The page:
A few days ago, a new age dawned on the age of men. It dawned on us in a single moment, the moment when the last of the titans of the last age left us, when the last general of the army of the greatest men of the last one hundred years died. The moment Nelson Mandela died. Few would say they weren’t expecting it, but fewer people would say they were prepared for it. The passing of the legend sent shock waves that reverberated across the six continents. The Chinese, the Americans, the Arabians, all of Europe and Africa wept. No one could put up a brave face, even the most cold hearted of men. Never in my life have I seen so much love, respect and reverence shown to a man in death. The reaction of the human race to the passing of the legendary South African has been unbelievable.
Madiba left a gaping void, a huge chasm not just in South Africa but in the world. Before the time of this great man and his fellow generals which included the likes of Mohandas Gandhi and Winston Churchill, the world searched hard for inspiration, the earth was bereft titans who fought for the survival of the human spirit. It would be hundreds of years before they arrived and now that Mandela has gone, I think it would take another hundred years before we see men like these. Wole Soyinka’s tribute aptly describes my thoughts over Madiba’s death. He says that “Africa has lost its soul and there’s nothing miraculous left in the world.” It is that simple: there is nothing spectacular left anymore, no more inspiration, no more light. In this age of corrupt leaders, disrespectful and pleasure seeking youth and widespread lack of values, Mandela’s death represents a full entrance into a new age of weak, unpatriotic men and corrupt leadership.
Where do we go from here? What happens to the world now? Will this generation ever have another privilege to walk this same earth with another icon? Narrowing it down to Africa one sees that there is no hope in sight. The desire to hold on to power by force still persists amongst African leaders. Unlike Madiba-who after nearly 30 years of struggling for freedom and finally getting it, ruled his country for only a single term of 5 years and decided to relinquish power-African leaders prefer to hold on to power and when they are no longer able to do so, they hand it to their children. The likes of Robert Mugabe, Omar Bongo, Paul Biya and the deposed Hosni Mubarak lend credence to this. Over here in Nigeria the story hasn’t been much different either. Everyone who has been in power in this country has found it hard to relinquish. Our current leader is no exception too.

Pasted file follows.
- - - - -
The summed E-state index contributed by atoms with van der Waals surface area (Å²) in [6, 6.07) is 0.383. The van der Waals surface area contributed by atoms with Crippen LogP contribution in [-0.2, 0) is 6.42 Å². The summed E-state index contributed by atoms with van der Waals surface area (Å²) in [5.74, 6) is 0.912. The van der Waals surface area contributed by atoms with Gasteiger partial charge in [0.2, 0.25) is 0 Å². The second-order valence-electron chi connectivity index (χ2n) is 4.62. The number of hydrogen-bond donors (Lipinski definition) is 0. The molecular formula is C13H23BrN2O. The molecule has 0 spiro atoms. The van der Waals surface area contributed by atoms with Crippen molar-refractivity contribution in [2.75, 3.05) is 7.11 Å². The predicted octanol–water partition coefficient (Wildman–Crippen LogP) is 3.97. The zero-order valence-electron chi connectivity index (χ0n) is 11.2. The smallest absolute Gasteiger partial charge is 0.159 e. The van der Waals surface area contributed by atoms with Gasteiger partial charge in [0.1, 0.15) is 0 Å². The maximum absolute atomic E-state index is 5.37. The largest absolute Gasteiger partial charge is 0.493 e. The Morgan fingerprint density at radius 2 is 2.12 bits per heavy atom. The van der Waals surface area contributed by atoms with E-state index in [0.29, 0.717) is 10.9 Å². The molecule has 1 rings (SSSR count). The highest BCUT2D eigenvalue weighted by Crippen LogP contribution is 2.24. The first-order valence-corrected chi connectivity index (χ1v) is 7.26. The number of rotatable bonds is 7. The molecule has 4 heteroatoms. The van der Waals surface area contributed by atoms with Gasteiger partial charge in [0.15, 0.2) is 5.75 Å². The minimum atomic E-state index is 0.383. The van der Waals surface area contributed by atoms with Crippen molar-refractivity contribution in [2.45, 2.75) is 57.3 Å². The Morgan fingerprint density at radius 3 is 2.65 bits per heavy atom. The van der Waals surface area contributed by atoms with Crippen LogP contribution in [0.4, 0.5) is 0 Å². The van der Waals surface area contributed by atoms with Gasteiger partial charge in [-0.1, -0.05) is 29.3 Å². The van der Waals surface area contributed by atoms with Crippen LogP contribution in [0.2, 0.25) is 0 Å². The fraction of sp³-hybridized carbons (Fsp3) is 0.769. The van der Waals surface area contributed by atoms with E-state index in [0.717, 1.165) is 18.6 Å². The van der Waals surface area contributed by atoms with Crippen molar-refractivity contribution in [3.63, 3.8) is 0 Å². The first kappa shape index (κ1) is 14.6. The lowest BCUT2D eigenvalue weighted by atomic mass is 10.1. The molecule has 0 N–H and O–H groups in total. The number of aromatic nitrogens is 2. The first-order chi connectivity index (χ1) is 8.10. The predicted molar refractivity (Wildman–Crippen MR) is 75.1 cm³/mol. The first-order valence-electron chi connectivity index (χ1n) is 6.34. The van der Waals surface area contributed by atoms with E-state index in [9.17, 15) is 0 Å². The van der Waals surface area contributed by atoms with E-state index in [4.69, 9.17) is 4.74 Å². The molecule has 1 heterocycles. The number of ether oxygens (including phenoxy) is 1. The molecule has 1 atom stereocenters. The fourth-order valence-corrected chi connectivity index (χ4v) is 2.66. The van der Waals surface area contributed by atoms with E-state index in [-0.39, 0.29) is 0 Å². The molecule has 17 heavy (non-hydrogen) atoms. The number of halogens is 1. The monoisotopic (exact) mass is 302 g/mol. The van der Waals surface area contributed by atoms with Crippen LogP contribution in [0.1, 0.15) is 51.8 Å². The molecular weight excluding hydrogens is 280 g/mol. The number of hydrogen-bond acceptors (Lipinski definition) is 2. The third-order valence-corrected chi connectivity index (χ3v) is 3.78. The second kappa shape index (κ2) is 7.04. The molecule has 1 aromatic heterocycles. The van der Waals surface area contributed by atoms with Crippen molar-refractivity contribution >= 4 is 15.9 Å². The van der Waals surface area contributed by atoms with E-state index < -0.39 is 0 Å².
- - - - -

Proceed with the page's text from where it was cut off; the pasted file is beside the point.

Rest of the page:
The youths too have been complicit in this rot. African youths are much less concerned about the state of things in their countries. No one is bothered about the nepotism, the mismanagement, the highhandedness and the corruption. Mandela wasn’t even up to 30 years old when he began to ask for better living conditions for his people. He didn’t have twitter, there was no rule of law supporting peaceful protests, he didn’t have access to many things we have now. Most of all, he never gave up. He had 27 years of his life taken away from him. He was locked away from friends and family at the prime of his life. But he never gave up! Where do we find African youths like this?
We may never be able to see the great general and his mighty band of titans of the just concluded age which included great people like Kofi Awoonor, Steve Biko, Ken Saro-Wiwa, Martin Luther King, Rosa Parks, Festus Iyayi, Walter Sisulu, Gani Fawehinmi, Fela Kuti et al anymore, but we can take solace in the fact that the world is not completely inhabitable place today because of the ideals they fought for and because of the untold hardships they faced to give us the hope we have today. All we can do is try and emulate them and hope that just before this age gets the best of our world, another titan will rise and give hope to the human race. I do hope he or she is walking amongst us already.
Iruoje ‘Tweezy’ Emmanuel